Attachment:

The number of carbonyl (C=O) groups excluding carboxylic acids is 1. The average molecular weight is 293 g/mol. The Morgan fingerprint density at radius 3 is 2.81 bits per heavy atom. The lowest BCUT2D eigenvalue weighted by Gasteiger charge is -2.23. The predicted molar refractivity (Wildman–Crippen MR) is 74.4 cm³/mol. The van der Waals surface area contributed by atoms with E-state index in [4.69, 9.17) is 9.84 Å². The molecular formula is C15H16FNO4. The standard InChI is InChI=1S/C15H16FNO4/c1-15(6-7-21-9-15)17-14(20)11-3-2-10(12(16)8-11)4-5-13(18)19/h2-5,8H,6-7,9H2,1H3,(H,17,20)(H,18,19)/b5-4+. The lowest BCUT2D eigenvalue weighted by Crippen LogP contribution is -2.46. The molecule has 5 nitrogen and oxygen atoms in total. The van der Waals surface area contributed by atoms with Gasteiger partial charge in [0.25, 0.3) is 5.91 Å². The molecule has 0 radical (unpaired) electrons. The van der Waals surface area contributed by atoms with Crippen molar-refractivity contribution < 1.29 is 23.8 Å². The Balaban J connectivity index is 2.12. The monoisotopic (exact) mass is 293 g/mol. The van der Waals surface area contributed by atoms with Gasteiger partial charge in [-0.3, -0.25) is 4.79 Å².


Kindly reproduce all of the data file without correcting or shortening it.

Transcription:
The number of carbonyl (C=O) groups excluding carboxylic acids is 1. The average molecular weight is 293 g/mol. The Morgan fingerprint density at radius 3 is 2.81 bits per heavy atom. The lowest BCUT2D eigenvalue weighted by Gasteiger charge is -2.23. The predicted molar refractivity (Wildman–Crippen MR) is 74.4 cm³/mol. The van der Waals surface area contributed by atoms with E-state index in [4.69, 9.17) is 9.84 Å². The molecular formula is C15H16FNO4. The standard InChI is InChI=1S/C15H16FNO4/c1-15(6-7-21-9-15)17-14(20)11-3-2-10(12(16)8-11)4-5-13(18)19/h2-5,8H,6-7,9H2,1H3,(H,17,20)(H,18,19)/b5-4+. The lowest BCUT2D eigenvalue weighted by Crippen LogP contribution is -2.46. The molecule has 5 nitrogen and oxygen atoms in total. The van der Waals surface area contributed by atoms with Gasteiger partial charge in [0.25, 0.3) is 5.91 Å². The molecule has 0 radical (unpaired) electrons. The van der Waals surface area contributed by atoms with Crippen molar-refractivity contribution < 1.29 is 23.8 Å². The Balaban J connectivity index is 2.12. The monoisotopic (exact) mass is 293 g/mol. The van der Waals surface area contributed by atoms with Gasteiger partial charge in [-0.3, -0.25) is 4.79 Å².